Adding a little to the top

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About this time last year, I knit L a hat for his birthday. It was my first hat, and it turned out pretty well. I used the classic Turn a Square pattern by Jared Flood, but L just wanted dark and light grey stripes, and then picked out Abeulita Yarns Mysterious Blend Bulky as his preferred yarn, so I modified the stitch count a little. That yarn is absurdly soft. It’s a merino/corriedale/silk blend, and I distinctly remember saying I wanted to knit with nothing else ever again.

There's no doubt that this hat has been well worn.

There’s no doubt that this hat has been well worn.

L went on to wear that hat almost exclusively for the next year, and while it remains a favourite, it has gotten quite fuzzy (bulky singles will do that), so in the fall he asked for a new hat. I knit him one for Christmas, which he has happily worn for the last month. On the weekend, though, he asked if it would be possible to lengthen the hat. Horatio, the hat I’d knit him for Christmas, is a sort of watch-cap style hat, and thus a little tighter than Turn a Square. Toronto is cold and we’re outdoor people, and he wanted a hat he could pull pretty much right down to his eyebrows. In the future, I will just lengthen the ribbing (there’s a turn row in the ribbing too, so I couldn’t even pick up stitches there and just lengthen it), but since it was too late to that this time, I made a plan for a calculated rip and reknit.

Should you ever need to do something similar, here’s what I did:

1. Assess what’s needed: Basically what he wanted required an extra repeat of the main pattern (six repeats instead of five). there’s a a plain row between each pattern repeat, so that seemed like a logical place to rip back to. At the top of the fifth repeat, though, that plain row is a decrease row, I decided to rip back to the top of the fourth repeat.

2. Put in a barrier: I didn’t want to risk ripping back too far (or not being able to see where I was ripping back to), so using a smaller needle than the one I knit with (in this case, a 3.5mm circ) I carefully picked up the righthand leg of each stitch in the row I wanted to rip back to. I then carefully unpicked my weaving in and started ripping.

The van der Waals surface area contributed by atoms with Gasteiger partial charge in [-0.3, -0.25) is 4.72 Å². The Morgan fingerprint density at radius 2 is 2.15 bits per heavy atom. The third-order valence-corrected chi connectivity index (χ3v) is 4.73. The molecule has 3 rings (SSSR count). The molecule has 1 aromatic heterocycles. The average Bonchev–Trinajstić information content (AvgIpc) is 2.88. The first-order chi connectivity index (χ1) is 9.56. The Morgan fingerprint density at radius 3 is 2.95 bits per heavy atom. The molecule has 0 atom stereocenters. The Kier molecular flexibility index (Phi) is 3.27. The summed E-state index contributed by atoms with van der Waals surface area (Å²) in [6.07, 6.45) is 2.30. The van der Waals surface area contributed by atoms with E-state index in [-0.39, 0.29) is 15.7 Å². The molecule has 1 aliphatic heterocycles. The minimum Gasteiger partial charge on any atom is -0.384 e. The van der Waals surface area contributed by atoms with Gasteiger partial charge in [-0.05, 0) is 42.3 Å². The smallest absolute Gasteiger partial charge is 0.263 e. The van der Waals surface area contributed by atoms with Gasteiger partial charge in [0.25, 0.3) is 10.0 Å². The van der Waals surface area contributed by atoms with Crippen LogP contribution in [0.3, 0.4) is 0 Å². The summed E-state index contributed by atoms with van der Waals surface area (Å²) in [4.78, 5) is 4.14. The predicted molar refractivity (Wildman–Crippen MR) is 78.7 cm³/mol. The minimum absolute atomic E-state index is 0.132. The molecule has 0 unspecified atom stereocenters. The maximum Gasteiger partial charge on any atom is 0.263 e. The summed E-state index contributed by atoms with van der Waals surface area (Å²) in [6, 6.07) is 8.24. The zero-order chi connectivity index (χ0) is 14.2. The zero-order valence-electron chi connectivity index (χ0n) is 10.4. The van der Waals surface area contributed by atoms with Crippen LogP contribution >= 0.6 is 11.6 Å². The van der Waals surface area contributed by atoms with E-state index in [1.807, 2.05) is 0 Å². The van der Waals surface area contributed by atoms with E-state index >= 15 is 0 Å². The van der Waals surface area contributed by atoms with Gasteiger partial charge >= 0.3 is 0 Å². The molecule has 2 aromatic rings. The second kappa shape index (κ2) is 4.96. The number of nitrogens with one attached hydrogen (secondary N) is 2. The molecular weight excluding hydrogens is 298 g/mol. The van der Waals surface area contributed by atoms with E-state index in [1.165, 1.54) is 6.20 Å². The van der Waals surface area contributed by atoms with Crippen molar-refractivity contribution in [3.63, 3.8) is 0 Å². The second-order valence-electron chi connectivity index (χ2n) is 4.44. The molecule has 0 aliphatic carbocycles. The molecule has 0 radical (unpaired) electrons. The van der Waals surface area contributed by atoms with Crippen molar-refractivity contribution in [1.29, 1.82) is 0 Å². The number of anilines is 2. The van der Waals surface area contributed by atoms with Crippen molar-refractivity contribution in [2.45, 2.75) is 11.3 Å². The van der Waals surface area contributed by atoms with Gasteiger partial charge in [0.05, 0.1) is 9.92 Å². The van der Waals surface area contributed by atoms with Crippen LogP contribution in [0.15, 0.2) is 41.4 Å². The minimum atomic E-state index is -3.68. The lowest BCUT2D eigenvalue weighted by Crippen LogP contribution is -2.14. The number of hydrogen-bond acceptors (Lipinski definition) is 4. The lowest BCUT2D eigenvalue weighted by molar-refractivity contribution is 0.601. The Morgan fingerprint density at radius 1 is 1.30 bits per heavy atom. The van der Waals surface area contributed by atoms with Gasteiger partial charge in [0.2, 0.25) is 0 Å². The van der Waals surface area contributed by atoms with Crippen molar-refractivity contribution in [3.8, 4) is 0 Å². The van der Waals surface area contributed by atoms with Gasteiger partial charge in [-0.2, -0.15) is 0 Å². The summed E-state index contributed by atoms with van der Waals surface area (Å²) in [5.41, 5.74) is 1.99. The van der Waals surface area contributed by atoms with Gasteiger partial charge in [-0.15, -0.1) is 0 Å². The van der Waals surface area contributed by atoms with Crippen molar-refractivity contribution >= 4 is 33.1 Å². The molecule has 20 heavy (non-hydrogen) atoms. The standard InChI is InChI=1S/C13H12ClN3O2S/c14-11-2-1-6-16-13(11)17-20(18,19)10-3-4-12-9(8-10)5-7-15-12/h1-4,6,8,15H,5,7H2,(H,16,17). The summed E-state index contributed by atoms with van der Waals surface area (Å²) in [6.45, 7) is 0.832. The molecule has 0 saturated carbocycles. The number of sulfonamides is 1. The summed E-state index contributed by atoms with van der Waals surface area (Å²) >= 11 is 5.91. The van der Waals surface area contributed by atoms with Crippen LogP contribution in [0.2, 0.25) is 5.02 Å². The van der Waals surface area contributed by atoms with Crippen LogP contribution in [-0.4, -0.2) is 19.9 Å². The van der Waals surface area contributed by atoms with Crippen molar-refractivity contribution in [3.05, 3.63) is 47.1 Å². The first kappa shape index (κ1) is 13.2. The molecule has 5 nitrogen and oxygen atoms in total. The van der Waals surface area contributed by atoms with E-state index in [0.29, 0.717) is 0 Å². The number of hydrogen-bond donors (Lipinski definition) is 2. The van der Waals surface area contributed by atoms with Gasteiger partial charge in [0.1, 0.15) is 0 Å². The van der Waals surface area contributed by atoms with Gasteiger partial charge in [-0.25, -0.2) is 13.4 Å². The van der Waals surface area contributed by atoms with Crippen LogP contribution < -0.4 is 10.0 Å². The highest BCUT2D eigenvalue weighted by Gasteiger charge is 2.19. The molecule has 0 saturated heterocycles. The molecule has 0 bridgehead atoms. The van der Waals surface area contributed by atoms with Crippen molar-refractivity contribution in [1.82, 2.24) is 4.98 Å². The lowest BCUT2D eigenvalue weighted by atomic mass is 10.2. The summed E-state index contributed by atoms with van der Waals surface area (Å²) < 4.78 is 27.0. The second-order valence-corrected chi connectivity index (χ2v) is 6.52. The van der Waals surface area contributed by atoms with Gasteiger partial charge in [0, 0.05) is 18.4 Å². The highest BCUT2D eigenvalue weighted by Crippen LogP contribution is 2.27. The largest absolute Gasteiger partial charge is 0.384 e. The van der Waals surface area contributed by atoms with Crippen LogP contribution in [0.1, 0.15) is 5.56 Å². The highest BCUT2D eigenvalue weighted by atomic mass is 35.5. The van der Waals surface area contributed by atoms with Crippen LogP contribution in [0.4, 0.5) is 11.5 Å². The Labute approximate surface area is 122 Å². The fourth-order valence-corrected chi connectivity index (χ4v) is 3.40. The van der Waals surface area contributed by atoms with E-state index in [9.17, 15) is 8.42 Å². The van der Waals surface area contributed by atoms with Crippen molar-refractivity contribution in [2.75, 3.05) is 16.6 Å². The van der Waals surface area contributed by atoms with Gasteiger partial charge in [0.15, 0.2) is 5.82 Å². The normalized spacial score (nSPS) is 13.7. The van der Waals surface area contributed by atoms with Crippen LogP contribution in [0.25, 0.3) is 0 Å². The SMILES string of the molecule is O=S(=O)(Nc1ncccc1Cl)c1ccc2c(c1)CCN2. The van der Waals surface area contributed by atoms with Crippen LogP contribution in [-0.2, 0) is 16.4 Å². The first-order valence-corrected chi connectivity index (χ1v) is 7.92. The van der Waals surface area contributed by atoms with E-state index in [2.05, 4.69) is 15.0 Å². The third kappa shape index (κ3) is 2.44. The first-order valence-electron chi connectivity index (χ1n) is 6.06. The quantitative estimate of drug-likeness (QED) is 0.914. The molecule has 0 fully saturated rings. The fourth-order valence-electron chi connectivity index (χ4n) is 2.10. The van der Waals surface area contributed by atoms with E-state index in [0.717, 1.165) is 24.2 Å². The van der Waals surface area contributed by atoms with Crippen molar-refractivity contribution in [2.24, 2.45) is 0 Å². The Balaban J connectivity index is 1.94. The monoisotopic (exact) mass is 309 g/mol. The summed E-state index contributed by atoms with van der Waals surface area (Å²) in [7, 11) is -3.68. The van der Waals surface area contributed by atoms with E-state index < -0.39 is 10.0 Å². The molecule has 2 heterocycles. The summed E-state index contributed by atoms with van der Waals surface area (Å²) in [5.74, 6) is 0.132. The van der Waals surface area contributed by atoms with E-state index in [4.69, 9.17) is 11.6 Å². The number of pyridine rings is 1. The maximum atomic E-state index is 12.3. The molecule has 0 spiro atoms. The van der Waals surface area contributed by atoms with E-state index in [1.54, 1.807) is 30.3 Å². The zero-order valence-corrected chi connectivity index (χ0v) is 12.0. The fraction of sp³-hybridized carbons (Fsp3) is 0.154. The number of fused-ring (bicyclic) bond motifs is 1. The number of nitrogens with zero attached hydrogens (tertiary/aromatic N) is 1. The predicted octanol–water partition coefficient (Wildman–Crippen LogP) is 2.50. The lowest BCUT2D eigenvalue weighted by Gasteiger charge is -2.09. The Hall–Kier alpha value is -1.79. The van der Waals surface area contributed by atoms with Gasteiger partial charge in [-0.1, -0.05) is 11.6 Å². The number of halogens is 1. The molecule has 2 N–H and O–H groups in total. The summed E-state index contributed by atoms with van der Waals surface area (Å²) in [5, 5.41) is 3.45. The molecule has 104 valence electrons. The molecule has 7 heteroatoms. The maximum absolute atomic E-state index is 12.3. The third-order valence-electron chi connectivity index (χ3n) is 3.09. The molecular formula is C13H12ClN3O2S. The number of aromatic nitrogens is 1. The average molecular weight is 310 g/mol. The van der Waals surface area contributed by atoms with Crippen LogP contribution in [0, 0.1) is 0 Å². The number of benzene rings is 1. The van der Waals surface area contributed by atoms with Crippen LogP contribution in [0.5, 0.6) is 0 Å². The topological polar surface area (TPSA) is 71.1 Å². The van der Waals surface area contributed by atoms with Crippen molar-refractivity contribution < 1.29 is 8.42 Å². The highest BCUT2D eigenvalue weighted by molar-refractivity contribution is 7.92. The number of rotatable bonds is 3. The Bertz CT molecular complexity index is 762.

hatsurgery2

It kind of looks like the hat exploded, doesn't it?

It kind of looks like the hat exploded, doesn’t it?

3. Fix any miscalculations: This is a dark grey hat. A dark grey, variegated hat with a textured pattern. This makes picking up stitches a little tricky. So, after ripping back I realized that, in a few places, my picked-up stitches were one row below where I wanted them to be. I held all the correct stitches on various implements and, as I got to them, simple knit them in pattern and left the lower down stitches stay where they were.

This makes it look worse than it was, but does explain why I opted to rip back to plain row even when that meant re-knitting a whole pattern repeat.

This makes it look worse than it was, but does explain why I opted to rip back to plain row even when that meant re-knitting a whole pattern repeat.

4. Knit to the top: Once I had that first pattern row knit (knitting from the 3.5mm needle onto the 4.5mm needle I needed for the pattern) I knit two repeats of the main pattern and then decreased as I had before. I had plenty of yarn leftover, so when I got tired of using the very crimped frogged yarn, I just cut it and joined in the fresh stuff – you can’t tell at all.

Ta da! I realize I don't really have a "before" photo, but it looked just like this, only a little shorter.

Ta da! I realize I don’t really have a “before” photo, but it looked just like this, only a little shorter. (The earlier photos are a better indication of the colour than this rather muddy one.)

This took only a couple of hours and L is very please with his slightly elongated hat (and I am very pleased the issue wasn’t with the width, which would have required complete re-knitting.) What do you think of my method? Have you ever had to do anything similar?

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One thought on “Adding a little to the top

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